The Benefits of Mindfulness
What’s all the fuss about this ‘Mindfulness’
For the longest while, I couldn’t understand what all the fuss about this ‘mindfulness’ was. Was it the latest buzzword that everyone needed to get on board with? How could it be useful in losing weight, or reducing stress and anxiety, or any of the multitude of things that others had claimed?
My first experience of mindfulness was an interesting one. I was doing my Cert IV in Hypnotherapy at the time. The lecturer asked us to close our eyes and to simply observe the sounds that we could hear. I can recall her saying, ‘allowing the sounds to come to you… holding no judgment… just noticing them like you were hearing them for the first time ever.’ Even in that moment, something began to shift. It was like trying on a new hat; I had to consider what it was like to be curious again and to hear something new for the first time. I would later go on to learn the value of curiosity in learning, exploring and playing.
She then asked for us to focus solely on the breath. Perhaps we could notice the feeling of the air coming in and going down our throats. Perhaps we could notice the way our chest would rise and fall. Perhaps we could notice the feeling as the air left the body. All we had to do was simply focus on the breath. You know what? It was harder than what I expected.
I was sitting there and I kept having these voices inside my head wanting to distract me. Some random thoughts would pop up. What would I have for dinner tonight? How long is this going to go for? Then I would consider if I was doing it right? The whole time, I could begin to feel a sensation not too similar to trance beginning to come on; that sense of floating, of slowing down, or being here and not here at the same time.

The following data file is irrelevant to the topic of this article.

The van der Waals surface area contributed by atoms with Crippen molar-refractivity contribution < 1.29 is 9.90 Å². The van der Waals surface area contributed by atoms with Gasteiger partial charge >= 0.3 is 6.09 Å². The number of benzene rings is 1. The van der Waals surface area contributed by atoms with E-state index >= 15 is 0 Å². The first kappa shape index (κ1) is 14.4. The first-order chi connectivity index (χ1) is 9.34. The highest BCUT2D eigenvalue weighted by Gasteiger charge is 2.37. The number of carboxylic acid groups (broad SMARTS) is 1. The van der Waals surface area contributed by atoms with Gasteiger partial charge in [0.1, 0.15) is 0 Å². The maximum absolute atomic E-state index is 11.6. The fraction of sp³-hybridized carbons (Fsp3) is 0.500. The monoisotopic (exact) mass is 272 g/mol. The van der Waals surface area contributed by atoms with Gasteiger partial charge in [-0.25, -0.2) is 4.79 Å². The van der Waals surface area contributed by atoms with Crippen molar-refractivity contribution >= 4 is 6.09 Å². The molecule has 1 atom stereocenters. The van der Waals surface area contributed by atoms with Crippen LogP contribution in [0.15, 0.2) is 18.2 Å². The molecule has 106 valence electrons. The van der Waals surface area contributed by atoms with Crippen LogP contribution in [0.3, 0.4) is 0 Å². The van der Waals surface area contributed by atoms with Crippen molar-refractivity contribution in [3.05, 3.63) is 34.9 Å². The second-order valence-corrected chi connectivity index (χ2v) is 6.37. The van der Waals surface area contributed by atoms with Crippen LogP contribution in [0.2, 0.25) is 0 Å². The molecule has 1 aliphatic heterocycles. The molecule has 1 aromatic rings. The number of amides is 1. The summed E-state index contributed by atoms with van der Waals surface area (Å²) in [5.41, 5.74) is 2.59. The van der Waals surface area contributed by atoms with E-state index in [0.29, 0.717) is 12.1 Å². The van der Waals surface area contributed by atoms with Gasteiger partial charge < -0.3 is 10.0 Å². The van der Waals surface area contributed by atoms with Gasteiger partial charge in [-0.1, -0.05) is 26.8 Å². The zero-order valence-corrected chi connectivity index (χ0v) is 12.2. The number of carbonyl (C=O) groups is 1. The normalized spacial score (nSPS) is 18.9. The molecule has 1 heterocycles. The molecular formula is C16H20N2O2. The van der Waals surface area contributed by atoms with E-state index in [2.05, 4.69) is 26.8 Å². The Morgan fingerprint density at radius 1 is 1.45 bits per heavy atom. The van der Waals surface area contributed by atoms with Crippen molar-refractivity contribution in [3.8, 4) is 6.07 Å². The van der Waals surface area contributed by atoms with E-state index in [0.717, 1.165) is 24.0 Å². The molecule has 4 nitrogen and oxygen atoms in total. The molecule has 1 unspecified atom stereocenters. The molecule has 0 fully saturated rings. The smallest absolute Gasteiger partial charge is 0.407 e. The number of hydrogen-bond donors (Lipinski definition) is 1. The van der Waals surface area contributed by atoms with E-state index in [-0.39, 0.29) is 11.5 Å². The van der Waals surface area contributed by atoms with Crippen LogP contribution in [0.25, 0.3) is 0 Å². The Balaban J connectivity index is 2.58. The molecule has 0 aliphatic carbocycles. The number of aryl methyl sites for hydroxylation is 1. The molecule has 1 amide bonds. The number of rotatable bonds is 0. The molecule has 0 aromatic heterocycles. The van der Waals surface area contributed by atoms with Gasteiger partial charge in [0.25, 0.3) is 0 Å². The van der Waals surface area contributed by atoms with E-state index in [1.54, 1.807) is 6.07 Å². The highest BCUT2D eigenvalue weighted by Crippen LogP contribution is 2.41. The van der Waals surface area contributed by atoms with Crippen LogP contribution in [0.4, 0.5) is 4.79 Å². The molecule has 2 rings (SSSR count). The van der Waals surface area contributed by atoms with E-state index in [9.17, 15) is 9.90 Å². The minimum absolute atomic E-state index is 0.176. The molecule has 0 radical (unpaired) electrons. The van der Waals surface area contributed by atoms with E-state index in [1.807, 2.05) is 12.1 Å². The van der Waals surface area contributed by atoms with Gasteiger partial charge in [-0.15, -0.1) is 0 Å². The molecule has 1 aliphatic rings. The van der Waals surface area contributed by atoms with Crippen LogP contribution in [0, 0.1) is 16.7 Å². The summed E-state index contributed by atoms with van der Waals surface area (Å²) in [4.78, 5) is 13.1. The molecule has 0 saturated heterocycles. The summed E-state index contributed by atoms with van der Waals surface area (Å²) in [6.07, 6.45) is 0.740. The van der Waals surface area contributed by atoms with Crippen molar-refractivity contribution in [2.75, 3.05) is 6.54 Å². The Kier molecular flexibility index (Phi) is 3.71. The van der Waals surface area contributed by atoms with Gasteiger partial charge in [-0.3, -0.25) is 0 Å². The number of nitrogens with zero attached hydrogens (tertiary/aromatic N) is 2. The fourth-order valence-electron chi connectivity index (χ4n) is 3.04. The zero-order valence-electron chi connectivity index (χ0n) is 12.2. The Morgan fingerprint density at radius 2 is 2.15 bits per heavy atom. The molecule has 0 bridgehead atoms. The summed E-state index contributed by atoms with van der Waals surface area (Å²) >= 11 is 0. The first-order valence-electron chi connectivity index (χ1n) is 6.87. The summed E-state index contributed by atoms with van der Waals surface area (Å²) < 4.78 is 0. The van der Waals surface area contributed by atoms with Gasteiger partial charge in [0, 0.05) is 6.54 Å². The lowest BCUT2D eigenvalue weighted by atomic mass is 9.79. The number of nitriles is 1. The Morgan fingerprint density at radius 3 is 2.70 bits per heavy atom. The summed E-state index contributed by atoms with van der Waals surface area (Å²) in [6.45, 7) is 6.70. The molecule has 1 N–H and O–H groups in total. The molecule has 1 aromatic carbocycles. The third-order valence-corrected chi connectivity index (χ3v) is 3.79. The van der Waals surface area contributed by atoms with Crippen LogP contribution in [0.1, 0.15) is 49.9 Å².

What’s your distraction?
At the end of the session, which lasted for around 20 minutes, I felt refreshed but I was still unsure if this was something for me or not. It wasn’t until a year or so later during my training in Acceptance and Commitment Therapy that Dr Russ Harris made a comment that made it all suddenly make sense for me. He mentioned that, really, it was all about us choosing what we are going to be distracted by; is it the thoughts or is it the breath. We can often get trapped in our own thoughts and, left unchallenged, they can just be accepted as fact when often they’re not. Mindfulness allows me the opportunity to stop that inner critic, to observe if what I am being told is correct or not, and to make choices and decisions that are more aligned with my own personal values.
The benefits of mindful eating
Mindfulness has helped me at times to become truly aware of my emotions and my body. Mindless eating is often a cause for weight issues. When you sit down and mindfully enjoy a meal, you’re capable of enjoying each mouthful; the flavours, the textures, the taste. You slow down, you appreciate and respect the meal, and you savor each bite. In the process, you become more aware of what the body is feeling, scanning the body to notice when you’re feeling full. The stomach will automatically send a signal to tell the brain when you are no longer hungry yet we are so used to mindlessly eating in front of the television that we become completely unaware of that signal being received. Mindfulness can reconnect that signal back up.
Research on mindfulness
Research from Harvard University has shown that Mindfulness can literally change the brain, growing back grey matter. The article goes on to state; “These findings are just the beginning of the story. Neuroscientists have also shown that practicing mindfulness affects brain areas related to perception, body awareness, pain tolerance, emotion regulation, introspection, complex thinking, and sense of self. While more research is needed to document these changes over time and to understand underlying mechanisms, the converging evidence is compelling.”
For a wonderful introduction to Mindfulness, it may worth watching this lecture from Jon Kabat-Zinn that he gave to Google.